New York Post, April 28, 2017
Washington, DC’s Metro may have to give up its crown for having the most neglected rail system in the nation: Amtrak’s record at Penn Station now takes the prize.
There are lessons for Amtrak in how the Metro went from a bicentennial centerpiece to yet another woeful example of our national infrastructure. Chronic breakdowns, derailments and electrical failures led to station evacuations. Staff, seemingly indifferent to safety, ignored the red flags, putting the public at risk.
Sounds a lot like Penn Station now, doesn’t it? New disasters of epic proportions are coming virtually every week.
Over half a million commuters on three railroads, Amtrak, New Jersey Transit — and the busiest, the MTA-run Long Island Rail Road — are being penalized as a result.
And so is the economy of the entire Northeast — a region that generates 10 percent of the national GDP. New York state Comptroller Tom DiNapoli puts the loss of productivity from Penn’s dysfunctionality at $60 million a year, and that’s just on the east side of the Hudson.
What is particularly disturbing is that Amtrak knows and acknowledges that it has ignored Penn Station maintenance.
It is true that Amtrak, like Metro, has historically been starved for resources. Shame on Congress. But Amtrak deserves blame for closing its eyes to basic safety-related maintenance and upgrades at Penn, never mind the condition of the tunnels.
It’s time to put Penn Station and its infrastructure out of our collective misery and put in place a structure that will actually work to improve conditions for the commuting public. It’s time to turn the station and its infrastructure over to a private entity.
This restructured corporation would be funded by Penn’s tenants (the railroads and private real-estate tenants) with a bottom-line mission of ensuring that Penn Station is well funded to meet commuters’ needs. If it doesn’t, it will risk losing the railroad-provided income.
This entity will have an incentive to provide a clean, safe, efficient public space for its retailers in order to command top rental income. The result will be more reliable rail service, a better environment for everyone using the station, a strategic asset for the city — and accountability if things go wrong.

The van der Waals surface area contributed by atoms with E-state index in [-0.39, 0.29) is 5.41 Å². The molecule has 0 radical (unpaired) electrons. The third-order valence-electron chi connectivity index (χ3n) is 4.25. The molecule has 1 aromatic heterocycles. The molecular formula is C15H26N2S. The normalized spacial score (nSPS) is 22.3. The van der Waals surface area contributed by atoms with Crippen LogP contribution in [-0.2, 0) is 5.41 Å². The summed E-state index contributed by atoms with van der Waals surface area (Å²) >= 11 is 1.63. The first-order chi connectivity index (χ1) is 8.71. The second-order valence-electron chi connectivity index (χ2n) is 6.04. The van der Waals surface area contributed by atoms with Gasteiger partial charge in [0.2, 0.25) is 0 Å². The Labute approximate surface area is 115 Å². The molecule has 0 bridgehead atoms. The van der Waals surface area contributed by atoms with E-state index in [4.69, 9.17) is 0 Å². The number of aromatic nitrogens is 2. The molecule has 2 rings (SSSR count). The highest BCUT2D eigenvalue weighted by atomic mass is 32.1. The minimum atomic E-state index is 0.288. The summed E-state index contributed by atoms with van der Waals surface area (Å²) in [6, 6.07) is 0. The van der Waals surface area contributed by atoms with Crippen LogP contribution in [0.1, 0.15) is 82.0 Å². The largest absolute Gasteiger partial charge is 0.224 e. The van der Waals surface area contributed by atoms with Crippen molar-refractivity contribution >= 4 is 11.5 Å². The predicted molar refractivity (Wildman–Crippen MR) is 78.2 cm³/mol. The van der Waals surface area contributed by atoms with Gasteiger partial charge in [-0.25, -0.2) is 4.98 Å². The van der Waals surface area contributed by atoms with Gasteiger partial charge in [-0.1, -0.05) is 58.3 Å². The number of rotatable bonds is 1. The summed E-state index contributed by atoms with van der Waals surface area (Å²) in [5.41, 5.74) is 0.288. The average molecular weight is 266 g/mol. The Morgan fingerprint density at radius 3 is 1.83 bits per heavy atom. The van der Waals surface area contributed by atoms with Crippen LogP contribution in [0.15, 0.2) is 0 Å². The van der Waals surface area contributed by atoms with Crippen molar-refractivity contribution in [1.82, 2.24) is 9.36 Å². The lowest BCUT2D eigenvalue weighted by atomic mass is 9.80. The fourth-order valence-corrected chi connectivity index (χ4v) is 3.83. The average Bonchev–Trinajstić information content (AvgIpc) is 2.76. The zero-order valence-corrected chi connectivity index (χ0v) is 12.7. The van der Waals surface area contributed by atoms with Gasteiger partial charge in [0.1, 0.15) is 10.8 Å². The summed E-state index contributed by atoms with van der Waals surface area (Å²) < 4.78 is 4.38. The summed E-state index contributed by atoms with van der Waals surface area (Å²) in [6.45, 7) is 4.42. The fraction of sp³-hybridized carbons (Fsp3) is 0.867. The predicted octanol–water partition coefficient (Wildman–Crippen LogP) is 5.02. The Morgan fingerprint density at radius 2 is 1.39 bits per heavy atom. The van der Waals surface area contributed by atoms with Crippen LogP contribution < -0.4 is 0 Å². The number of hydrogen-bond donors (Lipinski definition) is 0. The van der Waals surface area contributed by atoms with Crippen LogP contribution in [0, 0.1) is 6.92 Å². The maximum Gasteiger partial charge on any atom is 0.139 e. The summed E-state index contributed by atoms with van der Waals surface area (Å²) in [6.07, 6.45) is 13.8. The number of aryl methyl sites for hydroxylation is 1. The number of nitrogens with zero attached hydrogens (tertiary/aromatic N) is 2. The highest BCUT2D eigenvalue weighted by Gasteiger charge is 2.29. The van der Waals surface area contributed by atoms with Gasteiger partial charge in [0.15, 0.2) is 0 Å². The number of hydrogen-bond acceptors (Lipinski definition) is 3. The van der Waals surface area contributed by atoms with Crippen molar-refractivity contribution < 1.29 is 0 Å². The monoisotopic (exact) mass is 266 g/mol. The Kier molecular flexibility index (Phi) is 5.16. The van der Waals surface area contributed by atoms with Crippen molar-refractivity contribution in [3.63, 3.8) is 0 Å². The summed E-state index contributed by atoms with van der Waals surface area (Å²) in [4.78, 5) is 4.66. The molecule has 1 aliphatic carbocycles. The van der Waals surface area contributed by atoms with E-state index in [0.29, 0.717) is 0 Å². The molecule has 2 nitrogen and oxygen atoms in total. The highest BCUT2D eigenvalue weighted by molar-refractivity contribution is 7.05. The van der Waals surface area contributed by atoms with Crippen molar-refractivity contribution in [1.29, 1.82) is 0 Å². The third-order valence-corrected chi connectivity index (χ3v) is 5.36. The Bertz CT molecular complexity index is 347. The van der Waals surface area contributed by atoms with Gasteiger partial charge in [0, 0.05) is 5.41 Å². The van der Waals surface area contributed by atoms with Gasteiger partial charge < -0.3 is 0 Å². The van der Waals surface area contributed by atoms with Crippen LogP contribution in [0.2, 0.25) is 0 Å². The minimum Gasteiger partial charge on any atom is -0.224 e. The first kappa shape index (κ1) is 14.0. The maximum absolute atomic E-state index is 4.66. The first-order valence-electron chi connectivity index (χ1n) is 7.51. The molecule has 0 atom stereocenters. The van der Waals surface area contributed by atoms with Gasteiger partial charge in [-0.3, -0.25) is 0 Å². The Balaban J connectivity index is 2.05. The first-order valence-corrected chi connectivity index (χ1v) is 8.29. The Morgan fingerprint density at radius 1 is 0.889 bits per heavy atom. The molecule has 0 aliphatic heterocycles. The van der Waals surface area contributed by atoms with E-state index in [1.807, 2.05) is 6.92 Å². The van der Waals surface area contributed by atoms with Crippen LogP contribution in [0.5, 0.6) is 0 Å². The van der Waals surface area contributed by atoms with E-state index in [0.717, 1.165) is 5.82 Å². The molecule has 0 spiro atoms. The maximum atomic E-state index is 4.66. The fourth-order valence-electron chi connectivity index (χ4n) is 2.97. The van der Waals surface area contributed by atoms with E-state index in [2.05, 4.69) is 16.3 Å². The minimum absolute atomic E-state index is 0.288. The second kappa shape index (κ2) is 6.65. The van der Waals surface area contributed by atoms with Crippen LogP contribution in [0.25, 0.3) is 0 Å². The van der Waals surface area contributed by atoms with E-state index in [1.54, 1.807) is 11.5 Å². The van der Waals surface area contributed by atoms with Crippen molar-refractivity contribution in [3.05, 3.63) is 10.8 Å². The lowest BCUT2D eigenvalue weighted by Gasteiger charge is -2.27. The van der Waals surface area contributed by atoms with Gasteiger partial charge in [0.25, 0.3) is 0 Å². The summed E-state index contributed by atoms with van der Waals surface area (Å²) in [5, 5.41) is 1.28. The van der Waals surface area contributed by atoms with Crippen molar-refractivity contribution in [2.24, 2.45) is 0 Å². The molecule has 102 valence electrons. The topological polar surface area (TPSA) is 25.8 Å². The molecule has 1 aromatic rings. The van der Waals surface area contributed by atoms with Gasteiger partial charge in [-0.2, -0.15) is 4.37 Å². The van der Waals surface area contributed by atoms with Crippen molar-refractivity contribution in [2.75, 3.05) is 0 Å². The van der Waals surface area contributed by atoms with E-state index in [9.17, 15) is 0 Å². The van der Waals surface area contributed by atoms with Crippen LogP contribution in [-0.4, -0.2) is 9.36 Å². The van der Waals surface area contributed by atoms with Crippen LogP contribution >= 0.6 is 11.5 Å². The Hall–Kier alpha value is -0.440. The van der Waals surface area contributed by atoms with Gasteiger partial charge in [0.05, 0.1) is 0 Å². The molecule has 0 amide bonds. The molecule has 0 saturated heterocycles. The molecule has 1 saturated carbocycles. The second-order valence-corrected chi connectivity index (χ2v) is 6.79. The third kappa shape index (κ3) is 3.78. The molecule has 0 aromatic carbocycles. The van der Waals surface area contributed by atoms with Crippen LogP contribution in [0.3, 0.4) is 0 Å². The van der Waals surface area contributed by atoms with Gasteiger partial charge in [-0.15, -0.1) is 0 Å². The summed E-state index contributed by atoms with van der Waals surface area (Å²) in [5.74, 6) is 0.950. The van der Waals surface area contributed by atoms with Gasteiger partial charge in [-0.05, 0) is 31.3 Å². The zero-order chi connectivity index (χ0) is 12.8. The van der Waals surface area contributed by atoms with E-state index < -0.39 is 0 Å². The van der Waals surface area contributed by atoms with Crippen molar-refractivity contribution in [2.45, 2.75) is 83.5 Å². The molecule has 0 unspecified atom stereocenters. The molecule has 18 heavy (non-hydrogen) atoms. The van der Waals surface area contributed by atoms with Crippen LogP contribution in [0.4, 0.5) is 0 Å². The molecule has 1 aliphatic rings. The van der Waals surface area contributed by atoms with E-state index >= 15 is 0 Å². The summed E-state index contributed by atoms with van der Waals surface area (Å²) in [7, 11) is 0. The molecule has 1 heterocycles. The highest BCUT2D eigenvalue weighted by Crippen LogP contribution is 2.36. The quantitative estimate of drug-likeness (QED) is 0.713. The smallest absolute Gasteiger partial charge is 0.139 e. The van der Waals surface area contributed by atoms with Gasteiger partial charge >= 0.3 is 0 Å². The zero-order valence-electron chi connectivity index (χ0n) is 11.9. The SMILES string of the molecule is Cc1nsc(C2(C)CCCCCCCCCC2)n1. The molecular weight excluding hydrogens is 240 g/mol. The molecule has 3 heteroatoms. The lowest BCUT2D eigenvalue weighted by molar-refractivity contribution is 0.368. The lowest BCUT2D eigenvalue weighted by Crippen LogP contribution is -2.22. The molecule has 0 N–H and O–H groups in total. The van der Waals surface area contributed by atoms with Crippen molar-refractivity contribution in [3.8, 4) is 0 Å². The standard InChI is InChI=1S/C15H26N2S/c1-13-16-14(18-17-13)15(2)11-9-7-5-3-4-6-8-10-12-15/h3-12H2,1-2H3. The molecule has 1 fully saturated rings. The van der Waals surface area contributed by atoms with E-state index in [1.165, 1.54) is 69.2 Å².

Some argue that such public-private partnerships sacrifice accountability for profits. But that doesn’t hold in a situation when three public entities are engaged in a public blame game while their commuters suffer.
Having an entity whose revenue will depend on the reliability of the train service passing through the station will clearly be an incentive to make safe, reliable service its top priority. This partnership would also be consistent with the White House’s view that a dose of business sense can go a long way to improving service from government agencies.
Clearly, the region can continue to rely on the existing patchwork management, with its indifference to necessary investment in vital infrastructure.
Whatever the new mechanism that takes over this transit hub, every commuter knows this much: It’s time to resolve the Penn Station debacle. Amtrak, NJT, the LIRR and their executives have lost the confidence of the riding public, harmed our regional economy and displayed a casual disregard for the nation’s busiest rail-transit address.
Once upon a time, a landmark Penn Station was demolished because of failed vision. Let’s not now destroy its role as the city’s most important transit hub by failing it once again.
Denise Richardson is executive director of the General Contractors Association of New York.
Published in the New York Post, April 28, 2017